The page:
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You are being criticized.  In fact, the reviewer has absolutely nothing good to say about you even with input from all other sources. It happens, and you are hurt and mad.  What is based on a single person’s perception can have long-term and irreparable effects on your leadership journey in the organization.  

How do you react to this?  By trying to justify and show tangible results of the projects you lead, and the work you do? You can try, but the reality is that you will inevitably end up wearing the cone of shame around your neck for the next year or so as your leadership is brought into doubt by someone who happens to have the power to send out the ripple effect of this far and wide. 

 Do you react by arguing and trying to change the outcome? By walking away from the situation you feel you have no control over? It’s a damned hard place to be in, and one most of us encounter at one time or another in our long leadership journey.   

When we were out on a hike one balmy mosquito filled summer day, Ben, our big black lab, did the Olympic time winning sprint to the lake, dove in, and cut his foot on a piece of glass some moron had thrown in the water. It didn't slow him down because if you know labs, the only thing that slows them down is a big dose of anesthetic and even that is temporary.

We wrapped his foot and he proudly tore off the wrapping and brought it to us; we put big Band-Aids on it and he danced a crazy hilarious dance until he chewed them off and promptly swallowed them.  So, it was back to the city and to the vet.  A  few stitches and we were good to go.  Except for the cone. The vet said most dogs don't mind it and it will allow the wound to heal properly. Oh yeah.  We got home and it was like a tornado banging through the house.  Doorways are ample width to allow a cone wearing dog through, but he managed to literally bounce off doorways and walls.  Small tables were sacrificed and bowled over like ten pins.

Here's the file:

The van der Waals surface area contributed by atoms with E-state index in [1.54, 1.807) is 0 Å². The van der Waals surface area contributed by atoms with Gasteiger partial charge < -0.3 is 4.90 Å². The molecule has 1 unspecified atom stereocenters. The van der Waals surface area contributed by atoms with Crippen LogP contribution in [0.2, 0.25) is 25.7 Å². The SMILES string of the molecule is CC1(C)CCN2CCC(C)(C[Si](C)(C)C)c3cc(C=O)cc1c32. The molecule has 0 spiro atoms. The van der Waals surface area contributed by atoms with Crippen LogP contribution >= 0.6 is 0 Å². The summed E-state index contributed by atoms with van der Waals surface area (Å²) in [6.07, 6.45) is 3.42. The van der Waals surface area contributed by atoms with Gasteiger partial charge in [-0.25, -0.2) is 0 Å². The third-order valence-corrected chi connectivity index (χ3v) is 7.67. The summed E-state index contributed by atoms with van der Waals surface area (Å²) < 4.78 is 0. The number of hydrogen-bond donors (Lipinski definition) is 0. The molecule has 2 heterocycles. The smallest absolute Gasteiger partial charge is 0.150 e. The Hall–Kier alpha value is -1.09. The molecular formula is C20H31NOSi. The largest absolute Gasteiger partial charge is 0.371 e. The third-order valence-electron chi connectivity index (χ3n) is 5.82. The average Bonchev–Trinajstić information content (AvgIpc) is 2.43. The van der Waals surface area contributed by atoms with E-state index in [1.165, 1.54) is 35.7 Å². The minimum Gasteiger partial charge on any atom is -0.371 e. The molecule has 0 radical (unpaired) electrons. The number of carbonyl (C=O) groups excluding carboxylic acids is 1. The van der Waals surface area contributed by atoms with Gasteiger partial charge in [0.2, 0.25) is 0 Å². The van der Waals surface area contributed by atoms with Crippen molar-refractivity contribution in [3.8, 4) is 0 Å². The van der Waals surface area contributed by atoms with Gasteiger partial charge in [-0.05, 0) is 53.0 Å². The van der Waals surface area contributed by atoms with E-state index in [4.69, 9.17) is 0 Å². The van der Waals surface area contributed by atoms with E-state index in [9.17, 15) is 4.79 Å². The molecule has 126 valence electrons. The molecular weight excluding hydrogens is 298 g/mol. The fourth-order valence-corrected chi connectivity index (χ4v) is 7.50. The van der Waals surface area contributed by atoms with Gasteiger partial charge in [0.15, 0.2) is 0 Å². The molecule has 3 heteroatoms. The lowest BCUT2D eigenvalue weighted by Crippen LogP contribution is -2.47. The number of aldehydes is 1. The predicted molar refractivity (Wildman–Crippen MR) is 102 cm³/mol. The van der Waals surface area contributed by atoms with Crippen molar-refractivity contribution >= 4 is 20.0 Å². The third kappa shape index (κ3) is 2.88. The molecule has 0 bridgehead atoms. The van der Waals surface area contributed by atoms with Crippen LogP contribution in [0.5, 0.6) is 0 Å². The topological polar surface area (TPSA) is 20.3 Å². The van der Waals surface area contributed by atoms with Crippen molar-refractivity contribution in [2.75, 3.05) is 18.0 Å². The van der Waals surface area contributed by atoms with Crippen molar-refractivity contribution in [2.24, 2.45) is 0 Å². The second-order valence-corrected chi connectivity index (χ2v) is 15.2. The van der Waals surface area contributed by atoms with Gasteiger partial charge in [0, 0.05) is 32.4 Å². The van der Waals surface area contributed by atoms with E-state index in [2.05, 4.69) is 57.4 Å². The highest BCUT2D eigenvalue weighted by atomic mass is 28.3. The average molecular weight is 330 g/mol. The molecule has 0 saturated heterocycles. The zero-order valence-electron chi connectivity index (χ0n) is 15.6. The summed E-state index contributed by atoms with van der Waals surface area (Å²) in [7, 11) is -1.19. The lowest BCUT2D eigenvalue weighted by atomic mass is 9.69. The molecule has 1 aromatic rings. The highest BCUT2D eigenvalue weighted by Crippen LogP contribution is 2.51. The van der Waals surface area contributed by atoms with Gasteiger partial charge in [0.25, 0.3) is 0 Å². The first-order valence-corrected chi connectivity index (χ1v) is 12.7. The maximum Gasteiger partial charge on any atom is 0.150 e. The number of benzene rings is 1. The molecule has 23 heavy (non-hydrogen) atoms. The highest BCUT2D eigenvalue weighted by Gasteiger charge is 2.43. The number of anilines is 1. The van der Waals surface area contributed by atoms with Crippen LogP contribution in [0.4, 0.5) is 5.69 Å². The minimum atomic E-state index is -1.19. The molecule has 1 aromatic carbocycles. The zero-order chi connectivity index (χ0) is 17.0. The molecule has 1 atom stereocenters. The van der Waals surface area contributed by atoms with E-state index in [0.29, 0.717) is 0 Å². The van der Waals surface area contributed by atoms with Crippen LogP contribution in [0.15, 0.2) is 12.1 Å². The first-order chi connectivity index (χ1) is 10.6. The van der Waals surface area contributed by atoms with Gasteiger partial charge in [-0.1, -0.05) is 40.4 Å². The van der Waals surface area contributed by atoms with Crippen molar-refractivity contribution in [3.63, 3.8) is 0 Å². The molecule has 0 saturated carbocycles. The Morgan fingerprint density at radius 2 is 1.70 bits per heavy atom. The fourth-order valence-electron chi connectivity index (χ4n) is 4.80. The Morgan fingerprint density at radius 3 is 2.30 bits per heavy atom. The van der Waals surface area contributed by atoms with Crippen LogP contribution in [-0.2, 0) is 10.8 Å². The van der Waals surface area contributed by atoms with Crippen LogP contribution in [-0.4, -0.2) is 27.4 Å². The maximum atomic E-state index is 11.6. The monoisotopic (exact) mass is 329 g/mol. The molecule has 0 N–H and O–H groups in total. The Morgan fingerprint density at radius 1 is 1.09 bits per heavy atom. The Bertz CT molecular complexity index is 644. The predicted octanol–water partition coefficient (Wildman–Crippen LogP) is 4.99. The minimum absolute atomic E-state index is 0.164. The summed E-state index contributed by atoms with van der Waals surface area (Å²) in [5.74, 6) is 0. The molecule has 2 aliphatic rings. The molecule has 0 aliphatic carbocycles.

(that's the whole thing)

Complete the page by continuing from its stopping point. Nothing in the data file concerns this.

Ah, the cone of shame.  We can take note from Ben.  He shows us how to proudly wear the cone and some handy little tricks. Like the skill of standing on your shiny black tip toe nails, balancing the cone on the toilet seat and stretching, really stretching your neck to get a good drink of fresh flushed toilet water. Oh yeah, rocking it out with the cone.

Chew off the bandages of the wounds from encounters you have no control over. Tear off the wrappings of hearing opinions you cannot change and have to live with. Bounce the cone around your neck hitting the walls of meetings, of projects and conversations.  Then move into the acceptance (with some grief) stage. This does not mean to acquiesce and accept what is ever wrong, or unfair criticism, but to move on past it and acknowledge what you simply will never be able to change. The very hard part, but it is an essential part of being a leader for your teams being able to move forward and realize that sometimes you just need to eat the Brussels sprouts even when you hate them, and file the letters and conversations away.

It’s not so bad.  In fact, stretch and see how you can balance your cone on the edges of the corporate toilet seats in order to get the fresh water.  Might be some marks on the walls where you test your cone and that’s part of the process. Pay close attention to the tricks you can learn and the motivation you can find even while wearing the cone of shame. It’s there. Remember, the cone is temporary and is prescribed as part of the healing process.


 


Comments

08/24/2016 12:43am

As a marketing student I have learned to have to get used to rejection and failure. The cone of shame is not that bad. Of course as a leader failing and making a mistake is inevitable. My professors told me before that being a leader is not an easy task, you will encounter a lot of rejections and failures before getting to the top. Ben the dog is a great example for this. Each mistake and failure, you must learn to be better in the next one.

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